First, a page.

Growing Tomatoes At Home Using Fresh Tomato Seeds

Tomatoes are easy to grow from seed sown indoors in warm conditions, and if you are looking to try your hands with some gardening, then tomatoes are a good plant/vegetable to start with. Some experts have claimed that it’s best to sow from late February to early April if you plan to grow the plants outdoors, that is transferring your budding tomatoes to a permanent site.

There are two main types of tomato plant: bush and cordon. Bush make a squat bush shape and don’t need to be tied in or staked. Cordon has more varieties and they grow like a climber so need to be trained around a cane.

Germinating - 14-15 days
Seedling growth - 2-4 months

Step By Step

  1. Extract the seeds from a ripe tomato fruit, spread on your nursery soil and allow them to germinate. You can also allow the seeds to dry before planting in your nursery soil.
  2. Transfer the seedlings (germinated seeds) to the permanent site in your garden or re-plant them in large pots, depending on what space is available: staggering the tender seedlings with care to ensure sufficient breathing spaces in-between them. Ensure they are placed in open spaces without wooded branches/shades that could shield the seedlings from sunlight, thereby limiting photosynthesis & thus impeding their growth/development.
  3. Water the tomato plants twice a day to provide sufficient moisture for growth
  4. Tend your plants and watch them grow and blossom.
  5. Harvest when they are ready.

Common Problems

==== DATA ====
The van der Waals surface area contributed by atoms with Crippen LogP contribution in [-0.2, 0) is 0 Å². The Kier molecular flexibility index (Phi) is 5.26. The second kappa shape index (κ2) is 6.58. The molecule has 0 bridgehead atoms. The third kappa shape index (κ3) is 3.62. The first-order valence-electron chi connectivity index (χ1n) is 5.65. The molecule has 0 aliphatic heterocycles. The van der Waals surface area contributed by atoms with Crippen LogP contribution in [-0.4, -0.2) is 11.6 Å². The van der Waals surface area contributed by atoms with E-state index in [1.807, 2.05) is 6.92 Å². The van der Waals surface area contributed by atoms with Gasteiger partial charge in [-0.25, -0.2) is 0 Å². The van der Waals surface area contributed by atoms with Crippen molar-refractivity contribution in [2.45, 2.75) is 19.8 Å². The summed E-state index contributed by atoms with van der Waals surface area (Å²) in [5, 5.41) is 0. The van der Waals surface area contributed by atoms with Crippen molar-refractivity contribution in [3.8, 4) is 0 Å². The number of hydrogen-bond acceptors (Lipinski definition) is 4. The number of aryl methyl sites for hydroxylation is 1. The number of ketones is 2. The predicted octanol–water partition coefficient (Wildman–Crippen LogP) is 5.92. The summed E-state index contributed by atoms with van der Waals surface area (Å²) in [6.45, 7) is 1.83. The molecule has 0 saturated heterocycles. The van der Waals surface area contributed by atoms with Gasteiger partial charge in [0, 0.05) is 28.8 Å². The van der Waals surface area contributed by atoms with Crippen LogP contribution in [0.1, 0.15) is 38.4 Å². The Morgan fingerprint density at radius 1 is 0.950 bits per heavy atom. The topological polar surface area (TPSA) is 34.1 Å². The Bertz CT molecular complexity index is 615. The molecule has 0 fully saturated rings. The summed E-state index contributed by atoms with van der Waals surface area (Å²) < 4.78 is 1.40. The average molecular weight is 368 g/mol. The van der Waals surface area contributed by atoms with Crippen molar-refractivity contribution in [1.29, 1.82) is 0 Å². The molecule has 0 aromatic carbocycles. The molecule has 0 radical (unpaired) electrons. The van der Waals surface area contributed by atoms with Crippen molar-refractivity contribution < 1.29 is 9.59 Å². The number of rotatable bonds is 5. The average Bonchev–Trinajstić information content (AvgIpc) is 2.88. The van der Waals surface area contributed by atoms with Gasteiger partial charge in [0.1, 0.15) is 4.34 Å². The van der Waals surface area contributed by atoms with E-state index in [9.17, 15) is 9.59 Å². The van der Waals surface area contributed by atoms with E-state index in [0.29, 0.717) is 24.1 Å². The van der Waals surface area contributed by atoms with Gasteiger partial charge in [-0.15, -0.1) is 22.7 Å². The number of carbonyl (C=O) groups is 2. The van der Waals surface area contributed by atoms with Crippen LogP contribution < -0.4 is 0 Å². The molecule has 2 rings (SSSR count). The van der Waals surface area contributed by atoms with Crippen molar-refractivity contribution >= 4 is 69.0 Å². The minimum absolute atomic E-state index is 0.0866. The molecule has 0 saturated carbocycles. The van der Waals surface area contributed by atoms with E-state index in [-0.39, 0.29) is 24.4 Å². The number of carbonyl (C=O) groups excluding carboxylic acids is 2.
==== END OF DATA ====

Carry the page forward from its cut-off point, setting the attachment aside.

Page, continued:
Like with all plants, there are some issues that can arise when cultivating tomatoes and it will be no different while doing it in your garden. Here are some problems to keep an eye out for.

  1. Blossom End Rot

Blossom end rot
Dark blotches appear on the ends.

Water regularly and not sporadically and never allow the soil to dry out.

  1. Tomato Blight

Tomato blight

A disease that causes fruit and foliage rot, most common in wet weather.

Select resistant cultivars.

  1. Tomato Leaf

Tomato leaf mould

Leaf mould can develop rapidly to cause significant yield loss in greenhouse-grown tomatoes. It is rarely seen on outdoor crops. Yellow blotches develop on the upper leaf surface. Pale, greyish-brown mould growth is found on the corresponding lower surface. Where the disease is severe the mould growth may also be found on the upper surface.

If growing indoors, provide ample ventilation to tomato crops.

Harvesting Time!

Pick fruits individually once ripe and fully coloured. At the end of the growing season, lift outdoor plants with unripe fruit and either lay them on straw under cloches or pick the fruits and place somewhere warm and dark to ripen. Alternatively, put unripe tomatoes in a drawer with a banana, to aid ripening.

Now you have your tomatoes, it’s time to prepare some delicious delicacies. Don’t forget to drop the line, "cooked with my home-grown tomatoes" in your conversations. :wink:

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